• (Score: 5, Informative) by bzipitidoo on Wednesday February 14 2018, @12:51AM (5 children)

      by bzipitidoo (4388) on Wednesday February 14 2018, @12:51AM (#637380) Journal

      They are talking about making the reviews public, not losing the reviewers' anonymity.

      And I think it's a good idea. Reviewers can get lazy, and reject papers because that's less work for them. Just say the authors didn't do enough work, didn't do a validation study, or a survey, or whatever. More work can always be done. Last paper I submitted was rejected, in part because the reviewers thought the material was too trivial. They wanted more. Guess I didn't dazzle them with enough formal proofs and heavy duty math. They feel more comfortable accepting a paper if it looks more "sophisticated", so to speak. There are an awful lot of unwritten conventions, such as how a research paper should be laid out and organized, and how to hype the discoveries. If not followed, reviewers become uncomfortable, suspect the authors are noobs and fear they don't know what they're talking about, and it greatly increases the odds of a rejection, regardless of the actual merits of the discoveries and work.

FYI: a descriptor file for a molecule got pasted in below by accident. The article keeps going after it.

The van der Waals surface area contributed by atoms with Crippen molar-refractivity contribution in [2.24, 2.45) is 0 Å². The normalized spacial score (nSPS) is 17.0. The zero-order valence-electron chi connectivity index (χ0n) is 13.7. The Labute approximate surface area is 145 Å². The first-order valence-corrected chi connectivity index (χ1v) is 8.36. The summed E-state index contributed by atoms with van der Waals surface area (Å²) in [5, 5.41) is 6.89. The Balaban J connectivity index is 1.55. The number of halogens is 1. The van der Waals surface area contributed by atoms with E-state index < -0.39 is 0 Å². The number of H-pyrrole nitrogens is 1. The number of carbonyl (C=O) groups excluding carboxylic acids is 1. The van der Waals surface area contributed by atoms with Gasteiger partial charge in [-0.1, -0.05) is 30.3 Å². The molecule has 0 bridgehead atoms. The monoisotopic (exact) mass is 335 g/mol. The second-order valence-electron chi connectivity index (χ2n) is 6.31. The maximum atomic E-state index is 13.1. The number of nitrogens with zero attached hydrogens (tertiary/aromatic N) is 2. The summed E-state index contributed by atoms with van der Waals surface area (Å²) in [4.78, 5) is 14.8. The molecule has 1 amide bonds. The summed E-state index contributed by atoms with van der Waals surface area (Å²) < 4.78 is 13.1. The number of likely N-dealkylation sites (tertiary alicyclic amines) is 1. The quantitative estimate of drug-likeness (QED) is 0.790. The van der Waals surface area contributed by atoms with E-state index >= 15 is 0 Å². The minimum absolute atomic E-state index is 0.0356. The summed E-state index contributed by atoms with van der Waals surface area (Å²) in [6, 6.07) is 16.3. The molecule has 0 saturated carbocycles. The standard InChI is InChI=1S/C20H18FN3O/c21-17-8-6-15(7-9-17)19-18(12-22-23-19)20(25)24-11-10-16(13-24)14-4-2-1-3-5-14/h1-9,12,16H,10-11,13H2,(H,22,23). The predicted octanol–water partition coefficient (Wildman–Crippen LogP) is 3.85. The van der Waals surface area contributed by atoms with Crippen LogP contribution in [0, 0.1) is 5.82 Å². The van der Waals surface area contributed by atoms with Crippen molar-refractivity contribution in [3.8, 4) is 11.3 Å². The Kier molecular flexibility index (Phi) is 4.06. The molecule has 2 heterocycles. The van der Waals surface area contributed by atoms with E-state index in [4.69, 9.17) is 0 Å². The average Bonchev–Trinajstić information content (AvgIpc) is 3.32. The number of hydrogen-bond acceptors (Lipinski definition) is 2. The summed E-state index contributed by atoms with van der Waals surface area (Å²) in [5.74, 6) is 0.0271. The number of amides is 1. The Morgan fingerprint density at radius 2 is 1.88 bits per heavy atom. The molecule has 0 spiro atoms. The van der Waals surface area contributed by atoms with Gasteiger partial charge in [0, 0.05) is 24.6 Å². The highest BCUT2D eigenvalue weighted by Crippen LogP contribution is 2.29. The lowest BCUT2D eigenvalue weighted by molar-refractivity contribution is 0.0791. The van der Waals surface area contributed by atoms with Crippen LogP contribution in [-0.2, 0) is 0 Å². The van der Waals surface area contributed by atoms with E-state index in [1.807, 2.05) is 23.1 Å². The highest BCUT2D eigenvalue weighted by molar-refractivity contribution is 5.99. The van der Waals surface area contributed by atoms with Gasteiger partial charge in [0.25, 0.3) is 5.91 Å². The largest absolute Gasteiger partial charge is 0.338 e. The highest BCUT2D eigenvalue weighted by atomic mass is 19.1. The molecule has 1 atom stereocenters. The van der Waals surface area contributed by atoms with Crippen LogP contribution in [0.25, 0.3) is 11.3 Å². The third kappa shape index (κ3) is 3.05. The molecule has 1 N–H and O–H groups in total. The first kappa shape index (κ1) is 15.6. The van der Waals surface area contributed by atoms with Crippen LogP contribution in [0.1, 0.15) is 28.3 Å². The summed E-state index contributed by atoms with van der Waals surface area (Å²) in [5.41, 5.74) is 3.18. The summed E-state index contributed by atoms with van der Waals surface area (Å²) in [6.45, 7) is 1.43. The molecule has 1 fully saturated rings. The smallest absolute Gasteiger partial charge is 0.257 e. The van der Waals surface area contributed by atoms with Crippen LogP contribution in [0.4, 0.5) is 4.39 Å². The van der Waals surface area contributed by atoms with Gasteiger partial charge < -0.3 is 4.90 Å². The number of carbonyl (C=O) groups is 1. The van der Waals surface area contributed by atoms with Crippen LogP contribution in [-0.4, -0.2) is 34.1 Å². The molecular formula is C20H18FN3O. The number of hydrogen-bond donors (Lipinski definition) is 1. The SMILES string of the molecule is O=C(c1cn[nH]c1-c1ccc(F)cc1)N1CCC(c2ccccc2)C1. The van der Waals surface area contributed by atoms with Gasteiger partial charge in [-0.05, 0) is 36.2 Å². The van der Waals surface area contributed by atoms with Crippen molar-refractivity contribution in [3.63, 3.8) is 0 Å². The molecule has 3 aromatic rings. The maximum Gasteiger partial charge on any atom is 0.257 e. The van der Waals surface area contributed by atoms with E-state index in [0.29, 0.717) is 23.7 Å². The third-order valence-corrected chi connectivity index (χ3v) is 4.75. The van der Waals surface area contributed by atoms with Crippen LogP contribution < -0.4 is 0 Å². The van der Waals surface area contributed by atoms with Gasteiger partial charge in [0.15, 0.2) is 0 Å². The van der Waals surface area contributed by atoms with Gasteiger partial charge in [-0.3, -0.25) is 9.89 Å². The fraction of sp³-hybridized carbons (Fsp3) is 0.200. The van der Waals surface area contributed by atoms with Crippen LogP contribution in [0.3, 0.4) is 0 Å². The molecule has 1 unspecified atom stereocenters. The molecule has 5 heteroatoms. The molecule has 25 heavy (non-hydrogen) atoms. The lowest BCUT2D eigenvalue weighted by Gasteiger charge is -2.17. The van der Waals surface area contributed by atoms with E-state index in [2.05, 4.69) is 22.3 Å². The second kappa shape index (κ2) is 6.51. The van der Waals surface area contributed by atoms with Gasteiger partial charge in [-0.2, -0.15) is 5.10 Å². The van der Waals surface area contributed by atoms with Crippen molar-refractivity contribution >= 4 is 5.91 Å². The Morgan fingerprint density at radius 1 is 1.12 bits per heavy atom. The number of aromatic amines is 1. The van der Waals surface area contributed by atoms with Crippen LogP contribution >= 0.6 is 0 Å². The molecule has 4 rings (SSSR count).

There's also a problem with cliques. One of the worst papers I saw in a major conference was "Protein is incompressible", which was obviously accepted because of who the authors were. It was nothing more than "we tried to zip a DNA sequence and it didn't save any space, therefore evolution must have resulted in DNA already being pretty well compressed." The better journals try to handle that problem by keeping the authors' names from the reviewers, but in a small enough circle that sometimes doesn't work. Not so good journals are, unfortunately, legion, and the papers in them can be pretty bad. Like, there's the IEE-- yeah, 2 E's, not 3 E's. Don't know who they thought they were fooling, but the few papers I looked at in their journals were awful.